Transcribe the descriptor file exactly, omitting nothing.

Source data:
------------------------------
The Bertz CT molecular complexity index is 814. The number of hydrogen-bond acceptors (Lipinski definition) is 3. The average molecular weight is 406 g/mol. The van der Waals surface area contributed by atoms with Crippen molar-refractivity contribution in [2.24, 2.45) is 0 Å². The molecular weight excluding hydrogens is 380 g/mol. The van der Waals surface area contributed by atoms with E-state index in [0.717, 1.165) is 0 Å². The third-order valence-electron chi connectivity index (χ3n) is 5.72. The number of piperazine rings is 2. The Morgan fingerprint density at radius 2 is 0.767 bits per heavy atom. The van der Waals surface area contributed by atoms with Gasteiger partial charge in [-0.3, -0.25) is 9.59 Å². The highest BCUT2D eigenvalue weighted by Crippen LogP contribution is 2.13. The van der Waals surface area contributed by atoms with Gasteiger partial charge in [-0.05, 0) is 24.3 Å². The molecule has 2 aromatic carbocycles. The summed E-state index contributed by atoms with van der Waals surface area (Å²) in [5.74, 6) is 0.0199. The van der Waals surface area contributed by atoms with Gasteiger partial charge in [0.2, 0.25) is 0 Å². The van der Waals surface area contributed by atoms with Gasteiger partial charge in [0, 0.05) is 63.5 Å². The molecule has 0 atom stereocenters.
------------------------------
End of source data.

The Bertz CT molecular complexity index is 814. The number of hydrogen-bond acceptors (Lipinski definition) is 3. The average molecular weight is 406 g/mol. The van der Waals surface area contributed by atoms with Crippen molar-refractivity contribution in [2.24, 2.45) is 0 Å². The molecular weight excluding hydrogens is 380 g/mol. The van der Waals surface area contributed by atoms with E-state index in [0.717, 1.165) is 0 Å². The third-order valence-electron chi connectivity index (χ3n) is 5.72. The number of piperazine rings is 2. The Morgan fingerprint density at radius 2 is 0.767 bits per heavy atom. The van der Waals surface area contributed by atoms with Gasteiger partial charge in [-0.3, -0.25) is 9.59 Å². The highest BCUT2D eigenvalue weighted by Crippen LogP contribution is 2.13. The van der Waals surface area contributed by atoms with Gasteiger partial charge in [-0.05, 0) is 24.3 Å². The molecule has 2 aromatic carbocycles. The summed E-state index contributed by atoms with van der Waals surface area (Å²) in [5.74, 6) is 0.0199. The van der Waals surface area contributed by atoms with Gasteiger partial charge in [0.2, 0.25) is 0 Å². The van der Waals surface area contributed by atoms with Gasteiger partial charge in [0, 0.05) is 63.5 Å². The molecule has 0 atom stereocenters.